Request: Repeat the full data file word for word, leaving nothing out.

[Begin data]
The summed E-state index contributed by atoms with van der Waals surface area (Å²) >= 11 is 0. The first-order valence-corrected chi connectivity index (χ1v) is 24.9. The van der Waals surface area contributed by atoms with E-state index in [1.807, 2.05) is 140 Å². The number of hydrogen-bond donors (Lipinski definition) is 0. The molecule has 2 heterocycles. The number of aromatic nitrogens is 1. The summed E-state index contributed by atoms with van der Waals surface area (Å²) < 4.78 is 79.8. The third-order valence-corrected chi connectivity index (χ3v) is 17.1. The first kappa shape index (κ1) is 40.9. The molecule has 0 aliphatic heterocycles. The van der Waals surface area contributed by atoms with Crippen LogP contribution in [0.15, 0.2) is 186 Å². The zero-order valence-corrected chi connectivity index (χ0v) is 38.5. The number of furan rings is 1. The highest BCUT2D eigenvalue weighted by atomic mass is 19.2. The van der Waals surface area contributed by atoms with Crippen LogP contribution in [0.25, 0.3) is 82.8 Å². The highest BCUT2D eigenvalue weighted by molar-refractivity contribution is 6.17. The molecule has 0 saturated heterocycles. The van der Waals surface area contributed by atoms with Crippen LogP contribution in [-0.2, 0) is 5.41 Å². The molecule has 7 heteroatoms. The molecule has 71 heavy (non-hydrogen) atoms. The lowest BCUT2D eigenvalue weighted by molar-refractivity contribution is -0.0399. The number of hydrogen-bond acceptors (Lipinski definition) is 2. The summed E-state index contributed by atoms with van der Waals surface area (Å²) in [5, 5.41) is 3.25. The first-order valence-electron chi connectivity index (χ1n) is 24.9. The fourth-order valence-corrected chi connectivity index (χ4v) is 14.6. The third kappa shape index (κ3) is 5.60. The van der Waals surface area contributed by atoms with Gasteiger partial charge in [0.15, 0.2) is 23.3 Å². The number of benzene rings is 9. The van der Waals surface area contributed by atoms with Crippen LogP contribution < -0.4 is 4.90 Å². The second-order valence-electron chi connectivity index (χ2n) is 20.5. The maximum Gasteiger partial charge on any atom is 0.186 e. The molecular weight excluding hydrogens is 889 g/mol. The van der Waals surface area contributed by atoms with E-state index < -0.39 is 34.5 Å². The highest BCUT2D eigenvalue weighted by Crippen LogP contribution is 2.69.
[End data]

The summed E-state index contributed by atoms with van der Waals surface area (Å²) >= 11 is 0. The first-order valence-corrected chi connectivity index (χ1v) is 24.9. The van der Waals surface area contributed by atoms with E-state index in [1.807, 2.05) is 140 Å². The number of hydrogen-bond donors (Lipinski definition) is 0. The molecule has 2 heterocycles. The number of aromatic nitrogens is 1. The summed E-state index contributed by atoms with van der Waals surface area (Å²) < 4.78 is 79.8. The third-order valence-corrected chi connectivity index (χ3v) is 17.1. The first kappa shape index (κ1) is 40.9. The molecule has 0 aliphatic heterocycles. The van der Waals surface area contributed by atoms with Crippen LogP contribution in [0.15, 0.2) is 186 Å². The zero-order valence-corrected chi connectivity index (χ0v) is 38.5. The number of furan rings is 1. The highest BCUT2D eigenvalue weighted by atomic mass is 19.2. The van der Waals surface area contributed by atoms with Crippen LogP contribution in [0.25, 0.3) is 82.8 Å². The highest BCUT2D eigenvalue weighted by molar-refractivity contribution is 6.17. The molecule has 0 saturated heterocycles. The van der Waals surface area contributed by atoms with Crippen LogP contribution in [-0.2, 0) is 5.41 Å². The molecule has 7 heteroatoms. The molecule has 71 heavy (non-hydrogen) atoms. The lowest BCUT2D eigenvalue weighted by molar-refractivity contribution is -0.0399. The number of hydrogen-bond acceptors (Lipinski definition) is 2. The summed E-state index contributed by atoms with van der Waals surface area (Å²) in [5, 5.41) is 3.25. The first-order valence-electron chi connectivity index (χ1n) is 24.9. The fourth-order valence-corrected chi connectivity index (χ4v) is 14.6. The third kappa shape index (κ3) is 5.60. The van der Waals surface area contributed by atoms with Gasteiger partial charge in [0.15, 0.2) is 23.3 Å². The number of benzene rings is 9. The van der Waals surface area contributed by atoms with Crippen LogP contribution < -0.4 is 4.90 Å². The second-order valence-electron chi connectivity index (χ2n) is 20.5. The maximum Gasteiger partial charge on any atom is 0.186 e. The molecular weight excluding hydrogens is 889 g/mol. The van der Waals surface area contributed by atoms with E-state index < -0.39 is 34.5 Å². The highest BCUT2D eigenvalue weighted by Crippen LogP contribution is 2.69.